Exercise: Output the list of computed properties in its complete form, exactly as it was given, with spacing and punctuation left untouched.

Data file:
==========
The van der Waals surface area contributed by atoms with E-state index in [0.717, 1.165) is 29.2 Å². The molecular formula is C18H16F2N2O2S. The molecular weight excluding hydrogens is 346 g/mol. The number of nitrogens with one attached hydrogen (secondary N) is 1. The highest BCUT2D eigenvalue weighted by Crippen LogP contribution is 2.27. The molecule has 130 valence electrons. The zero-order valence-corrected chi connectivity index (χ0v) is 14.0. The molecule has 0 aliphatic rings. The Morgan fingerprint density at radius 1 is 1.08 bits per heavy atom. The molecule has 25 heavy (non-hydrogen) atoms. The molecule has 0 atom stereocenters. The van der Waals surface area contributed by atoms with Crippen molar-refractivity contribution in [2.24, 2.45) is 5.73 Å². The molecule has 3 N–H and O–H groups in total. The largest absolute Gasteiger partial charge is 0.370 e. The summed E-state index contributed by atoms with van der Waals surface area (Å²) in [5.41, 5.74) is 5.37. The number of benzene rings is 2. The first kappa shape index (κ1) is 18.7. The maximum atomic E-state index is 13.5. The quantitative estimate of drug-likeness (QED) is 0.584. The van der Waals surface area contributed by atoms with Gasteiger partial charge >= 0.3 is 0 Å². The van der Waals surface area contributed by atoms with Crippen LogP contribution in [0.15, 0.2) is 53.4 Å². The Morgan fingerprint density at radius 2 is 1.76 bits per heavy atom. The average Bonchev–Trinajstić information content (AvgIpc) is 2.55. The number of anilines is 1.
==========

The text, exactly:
The van der Waals surface area contributed by atoms with E-state index in [0.717, 1.165) is 29.2 Å². The molecular formula is C18H16F2N2O2S. The molecular weight excluding hydrogens is 346 g/mol. The number of nitrogens with one attached hydrogen (secondary N) is 1. The highest BCUT2D eigenvalue weighted by Crippen LogP contribution is 2.27. The molecule has 130 valence electrons. The zero-order valence-corrected chi connectivity index (χ0v) is 14.0. The molecule has 0 aliphatic rings. The Morgan fingerprint density at radius 1 is 1.08 bits per heavy atom. The molecule has 25 heavy (non-hydrogen) atoms. The molecule has 0 atom stereocenters. The van der Waals surface area contributed by atoms with Crippen molar-refractivity contribution in [2.24, 2.45) is 5.73 Å². The molecule has 3 N–H and O–H groups in total. The largest absolute Gasteiger partial charge is 0.370 e. The summed E-state index contributed by atoms with van der Waals surface area (Å²) in [5.41, 5.74) is 5.37. The number of benzene rings is 2. The first kappa shape index (κ1) is 18.7. The maximum atomic E-state index is 13.5. The quantitative estimate of drug-likeness (QED) is 0.584. The van der Waals surface area contributed by atoms with Gasteiger partial charge >= 0.3 is 0 Å². The van der Waals surface area contributed by atoms with Crippen LogP contribution in [0.15, 0.2) is 53.4 Å². The Morgan fingerprint density at radius 2 is 1.76 bits per heavy atom. The average Bonchev–Trinajstić information content (AvgIpc) is 2.55. The number of anilines is 1.